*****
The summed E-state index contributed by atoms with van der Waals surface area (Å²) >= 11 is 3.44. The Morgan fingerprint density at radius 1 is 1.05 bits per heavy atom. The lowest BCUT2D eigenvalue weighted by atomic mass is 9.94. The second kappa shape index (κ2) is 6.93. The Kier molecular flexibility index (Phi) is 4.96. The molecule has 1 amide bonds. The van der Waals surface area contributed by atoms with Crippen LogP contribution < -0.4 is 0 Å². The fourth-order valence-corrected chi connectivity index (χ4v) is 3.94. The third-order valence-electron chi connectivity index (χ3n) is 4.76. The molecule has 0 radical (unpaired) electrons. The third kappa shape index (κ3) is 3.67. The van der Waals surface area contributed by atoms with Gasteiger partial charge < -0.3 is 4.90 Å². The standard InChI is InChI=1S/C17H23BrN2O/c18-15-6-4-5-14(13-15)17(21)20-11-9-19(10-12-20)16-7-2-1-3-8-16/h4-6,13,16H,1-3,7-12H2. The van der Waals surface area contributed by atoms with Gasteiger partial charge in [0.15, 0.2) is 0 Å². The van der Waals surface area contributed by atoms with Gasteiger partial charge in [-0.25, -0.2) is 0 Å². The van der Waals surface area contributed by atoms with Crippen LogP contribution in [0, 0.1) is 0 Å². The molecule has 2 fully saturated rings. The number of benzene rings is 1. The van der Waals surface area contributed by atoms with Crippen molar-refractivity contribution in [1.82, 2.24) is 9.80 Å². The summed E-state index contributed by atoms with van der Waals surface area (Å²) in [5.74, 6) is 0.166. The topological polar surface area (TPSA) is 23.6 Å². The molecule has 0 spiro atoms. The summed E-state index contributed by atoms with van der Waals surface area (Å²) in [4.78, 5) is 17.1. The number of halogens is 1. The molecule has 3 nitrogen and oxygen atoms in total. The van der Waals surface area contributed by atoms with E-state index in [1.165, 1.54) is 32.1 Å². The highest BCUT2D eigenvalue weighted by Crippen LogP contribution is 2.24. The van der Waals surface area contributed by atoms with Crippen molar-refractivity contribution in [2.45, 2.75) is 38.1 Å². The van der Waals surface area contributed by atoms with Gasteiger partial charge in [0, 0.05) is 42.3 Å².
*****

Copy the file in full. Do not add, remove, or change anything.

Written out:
The summed E-state index contributed by atoms with van der Waals surface area (Å²) >= 11 is 3.44. The Morgan fingerprint density at radius 1 is 1.05 bits per heavy atom. The lowest BCUT2D eigenvalue weighted by atomic mass is 9.94. The second kappa shape index (κ2) is 6.93. The Kier molecular flexibility index (Phi) is 4.96. The molecule has 1 amide bonds. The van der Waals surface area contributed by atoms with Crippen LogP contribution < -0.4 is 0 Å². The fourth-order valence-corrected chi connectivity index (χ4v) is 3.94. The third-order valence-electron chi connectivity index (χ3n) is 4.76. The molecule has 0 radical (unpaired) electrons. The third kappa shape index (κ3) is 3.67. The van der Waals surface area contributed by atoms with Gasteiger partial charge < -0.3 is 4.90 Å². The standard InChI is InChI=1S/C17H23BrN2O/c18-15-6-4-5-14(13-15)17(21)20-11-9-19(10-12-20)16-7-2-1-3-8-16/h4-6,13,16H,1-3,7-12H2. The van der Waals surface area contributed by atoms with Gasteiger partial charge in [0.15, 0.2) is 0 Å². The van der Waals surface area contributed by atoms with Gasteiger partial charge in [-0.25, -0.2) is 0 Å². The van der Waals surface area contributed by atoms with Crippen LogP contribution in [0, 0.1) is 0 Å². The molecule has 2 fully saturated rings. The number of benzene rings is 1. The van der Waals surface area contributed by atoms with Crippen molar-refractivity contribution in [1.82, 2.24) is 9.80 Å². The summed E-state index contributed by atoms with van der Waals surface area (Å²) in [5.74, 6) is 0.166. The topological polar surface area (TPSA) is 23.6 Å². The molecule has 0 spiro atoms. The summed E-state index contributed by atoms with van der Waals surface area (Å²) in [4.78, 5) is 17.1. The number of halogens is 1. The molecule has 3 nitrogen and oxygen atoms in total. The van der Waals surface area contributed by atoms with E-state index in [1.165, 1.54) is 32.1 Å². The highest BCUT2D eigenvalue weighted by Crippen LogP contribution is 2.24. The van der Waals surface area contributed by atoms with Crippen molar-refractivity contribution in [2.45, 2.75) is 38.1 Å². The van der Waals surface area contributed by atoms with Gasteiger partial charge in [0, 0.05) is 42.3 Å².